New York Fashion Week is one of the biggest fashion events of the year, where designers live or die by the few moments they have to show a collection they have toiled over for months. Celebrities, buyers, bloggers and taste-makers gather at the coveted shows to decide who moves on and who is left behind.
For the few designers lucky enough to get a spot under the big tent at Lincoln Center in Manhattan, they have minutes, even seconds, to solidify their worth, fortify their presence and claim their position among the fashion elite.
It's not for the faint of heart.
For California native Jonny Cota and his clothing line SKINGRAFT, a small company based in Los Angeles, his show at Fashion Week this year is the chance of a lifetime.
"Today I've been just shut down and curled in a ball, and for the first time I've got all these butterflies and intense nerves and ... finally realizing what's in front of us and what's about to happen," the 30-year-old designer said Tuesday before his show began.
"Nightline" spent a week behind the scenes with Cota and his team leading up to their Feb. 11 New York Fashion Week show as they tirelessly prepared for the biggest opportunity they have ever had. Cota said they had been working towards this moment for seven years.
Watch the full story on "Nightline" tonight at 12:35 a.m. ET
"This is every young American designer's dream," he said, referring to his presence "in the tents."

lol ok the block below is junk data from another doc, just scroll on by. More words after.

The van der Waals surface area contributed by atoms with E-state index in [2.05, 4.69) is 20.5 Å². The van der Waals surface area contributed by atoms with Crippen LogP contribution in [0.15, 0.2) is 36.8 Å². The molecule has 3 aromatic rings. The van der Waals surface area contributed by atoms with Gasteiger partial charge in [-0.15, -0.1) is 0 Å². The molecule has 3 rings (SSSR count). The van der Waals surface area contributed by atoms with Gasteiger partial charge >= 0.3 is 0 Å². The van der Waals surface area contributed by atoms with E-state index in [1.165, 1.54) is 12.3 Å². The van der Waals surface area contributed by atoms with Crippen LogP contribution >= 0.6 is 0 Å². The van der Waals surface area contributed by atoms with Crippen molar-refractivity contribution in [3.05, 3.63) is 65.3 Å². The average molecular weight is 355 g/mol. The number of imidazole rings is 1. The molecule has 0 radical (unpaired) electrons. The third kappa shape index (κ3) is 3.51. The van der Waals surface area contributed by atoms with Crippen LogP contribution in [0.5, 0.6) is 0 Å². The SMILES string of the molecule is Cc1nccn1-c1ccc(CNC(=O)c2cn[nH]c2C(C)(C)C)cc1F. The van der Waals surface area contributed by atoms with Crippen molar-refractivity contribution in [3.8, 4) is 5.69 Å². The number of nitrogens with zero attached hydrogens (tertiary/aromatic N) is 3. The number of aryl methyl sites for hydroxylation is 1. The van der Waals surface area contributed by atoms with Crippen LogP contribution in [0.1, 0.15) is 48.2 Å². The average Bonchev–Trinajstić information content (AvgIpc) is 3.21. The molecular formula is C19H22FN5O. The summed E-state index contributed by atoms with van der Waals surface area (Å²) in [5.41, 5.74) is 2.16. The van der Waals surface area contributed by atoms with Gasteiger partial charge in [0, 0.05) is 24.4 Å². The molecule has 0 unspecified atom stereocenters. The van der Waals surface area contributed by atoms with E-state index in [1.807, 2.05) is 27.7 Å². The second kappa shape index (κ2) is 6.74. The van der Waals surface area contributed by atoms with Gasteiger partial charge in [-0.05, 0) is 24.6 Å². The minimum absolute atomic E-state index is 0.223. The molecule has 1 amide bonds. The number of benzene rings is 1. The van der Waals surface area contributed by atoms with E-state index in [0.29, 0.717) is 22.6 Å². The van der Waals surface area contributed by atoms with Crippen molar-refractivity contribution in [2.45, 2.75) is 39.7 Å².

"For this collection, we've been working on it for five months, and we've been working eight days a week, 28 hours a day getting it ready, and it's been pretty exhausting," he said.
SKINGRAFT's designs are edgy and provocative, known for incorporating lots of black leather. Several celebrities have been spotted wearing Cota's line from Britney Spears to Justin Bieber, who was wearing a SKINGRAFT bomber jacket when he turned himself in to Toronto police last month.
"It was just so perfect, you know," Cota said. "Because the jacket looked great, and he was getting arrested, so everyone's happy."
But unlike some designers, Cota said he doesn't focus on the celebrities who often grace the front row of Fashion Week shows.
"I'm not super drawn to the celebrity culture," he said. "I don't do a huge celebrity push. If they come because they love the brand, amazing, but for the sole purpose of being a celebrity, it's not something I really go after."
In the days leading up to his show, Cota and his team held casting calls for hours to look for models who would walk the runway wearing his line. They reviewed about 400 candidates before settling on 20.
In his models, Cota looks for someone with unusual features.
"I wanted kind of these little alien kids, just like, their proportions were just a little different than what you would expect as like, classic beauty," Cota said. "That's what we look for because I just think it's more interesting. I think it represents our brand much better."
Putting on a show at Fashion Week can cost upwards of $200,000, and while it can alter a designer's career, especially for smaller design houses like SKINGRAFT, it can be a huge financial risk. The night before his show, Cota said his team's credit cards weren't working because they had spent so much money on the show.